Fatty Arbuckle Scandal 1921 One of the most tragic figures in movie history was Roscoe (Fatty) Arbuckle. A onetime cabaret singer, Arbuckle was among the most popular actors in silent comedies from 1914 to 1921. Starting as an extra at Keystone Studios, the surprisingly nimble Arbuckle quickly graduated to starring roles in the studio's slapstick comedy films where he was noted for his terrific accuracy in throwing pies and other missiles. Later, like Charlie Chaplin, Arbuckle matured as a performer, adding brilliantly subtle aspects to his comedy routines. A box-office favorite, he was making a seven-figure salary at Paramount Pictures in 1921. Midway through that year Arbuckle was so popular that he was put to work on three feature comedy films simultaneously! Shortly after completing them, Arbuckle's career abruptly ended in scandal. He was accused of sexually assaulting small-time actress Virginia Rappe at a party he was hosting in a suite at the St. Francis Hotel in San Francisco on Labor Day 1921. Rappe died four days later in a maternity hosptal of peritonitis from a ruptured bladder, presumably caused by the 266-pound Arbuckle forcing himself on her. (There was also an apocryphal story of Rappe being raped with a champagne or cola bottle. How this slanderous story started is anyone's guess.) Rappe had become violently ill and irrational at the party. Arbuckle and several partygoers tried to succor Rappe and eventually moved her to another hotel room where she was examined by three different doctors over the next three days. A postmortem on Rappe's body found no signs of sexual assault whatsoever. In all likelihood Rappe death's was due to medical negligence or malpractice. Moreover, Rappe was hardly the virginal victim that the popular press and D.A.'s office portrayed her to be. The mistress of director Henry Lehrman, Rappe had had at least four abortions by the time she was 16, she had an out-of-wedlock child that she had abandoned, and she was afflicted with gonorrhea. In the summer of 1921 the 26-year-old Rappe, who hadn't had an acting job in two years, recently underwent another illegal abortion. Rappe was also suffering from a chronic illness that was exacerbated by her taste for poor-quality Prohibition booze. The accusations against Arbuckle were based solely on a malicious complaint fabricated by party attendee Maude Delmont, a known extortionist who claimed to be a "lifelong friend" of Rappe's--but had only known Rappe for two days prior to the Labor Day party. Arbuckle was astounded when a horde of reporters descended upon his Hollywood mansion to tell him he was being investigated for rape and possible murder charges in Rappe's death. Beginning in late September, Arbuckle was tried three times for rape and manslaughter in the space of seven months. He spent $700,000 on legal fees to beat the bogus charges. The prosecution's case was absurdly weak and should have been dropped. In fact, complainant Delmont was never called as a witness because her wild story of Arbuckle assaulting Rappe for an hour did not jibe with the physical evidence nor the timeline of events at the party. Nevertheless, the San Francisco D.A.'s office doggedly pursued the charges against Arbuckle because of intense pressure by reformers and moralists. The first two trials resulted in hung juries. At the first trial, Arbuckle fared terrifically when he eagerly took the stand to defend himself. It ended with the jury voting 10-2 in favor of acquittal. One stubborn holdout was a militant feminist so determined to convict Arbuckle that she refused to read any portions of the trial's transcript or listen to other jurors' opinions--to the point of childishly putting her hands over her ears! The second trial, in which Arbuckle's legal team badly advised him not to bother to take the stand because his innocence was obvious, was surprisingly 9-3 in favor of conviction! At the third trial, in April 1922, Arbuckle wisely took the stand. The jury deliberated for a mere six minutes before returning with a not guilty verdict that was loudly cheered by the gallery. Furthermore, the jury also insisted a formal apology to Arbuckle be read into the trials' official transcript. Film historians generally believe Arbuckle was totally innocent of any wrongdoing and was the victim of malicious prosecution. Nevertheless, his acting career abruptly ended because newly appointed Hollywood censorship czar Will Hays banned distributors from showing any Arbuckle comedies despite being acquitted! Although filmdom was deprived of a master comic's work, Arbuckle stayed in movies by directing films under an assumed name. He was just beginning to make an acting comeback--with six two-reel comedie--when died of heart failure in 1933 at age 46. According to Arbuckle biographer David A. Yallop, in an era when Hollywood stars routinely engaged in all sorts of debauchery, Roscoe, ironically, "was probably the most chaste man in Hollywood."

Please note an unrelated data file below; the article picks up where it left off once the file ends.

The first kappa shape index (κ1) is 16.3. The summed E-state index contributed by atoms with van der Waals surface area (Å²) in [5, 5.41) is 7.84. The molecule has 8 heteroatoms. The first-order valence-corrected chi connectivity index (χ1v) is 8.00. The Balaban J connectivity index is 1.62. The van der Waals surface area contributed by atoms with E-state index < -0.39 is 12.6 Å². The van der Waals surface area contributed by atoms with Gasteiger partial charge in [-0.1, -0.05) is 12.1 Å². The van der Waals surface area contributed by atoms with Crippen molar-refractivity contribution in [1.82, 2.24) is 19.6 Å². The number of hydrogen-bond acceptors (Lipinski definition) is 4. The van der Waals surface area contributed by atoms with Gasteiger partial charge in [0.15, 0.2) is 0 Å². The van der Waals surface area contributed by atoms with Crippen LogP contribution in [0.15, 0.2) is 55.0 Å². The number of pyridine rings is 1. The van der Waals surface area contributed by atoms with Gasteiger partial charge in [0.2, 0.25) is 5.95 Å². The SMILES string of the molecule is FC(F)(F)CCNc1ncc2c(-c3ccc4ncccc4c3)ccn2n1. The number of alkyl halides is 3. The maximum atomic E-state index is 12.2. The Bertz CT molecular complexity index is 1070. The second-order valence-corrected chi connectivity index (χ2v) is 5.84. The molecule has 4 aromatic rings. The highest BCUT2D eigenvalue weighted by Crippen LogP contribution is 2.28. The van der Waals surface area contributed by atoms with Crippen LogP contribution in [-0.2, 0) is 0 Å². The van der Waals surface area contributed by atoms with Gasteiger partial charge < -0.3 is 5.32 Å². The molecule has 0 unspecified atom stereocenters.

Tags: Roscoe  Fatty  Arbuckle  scandal  1921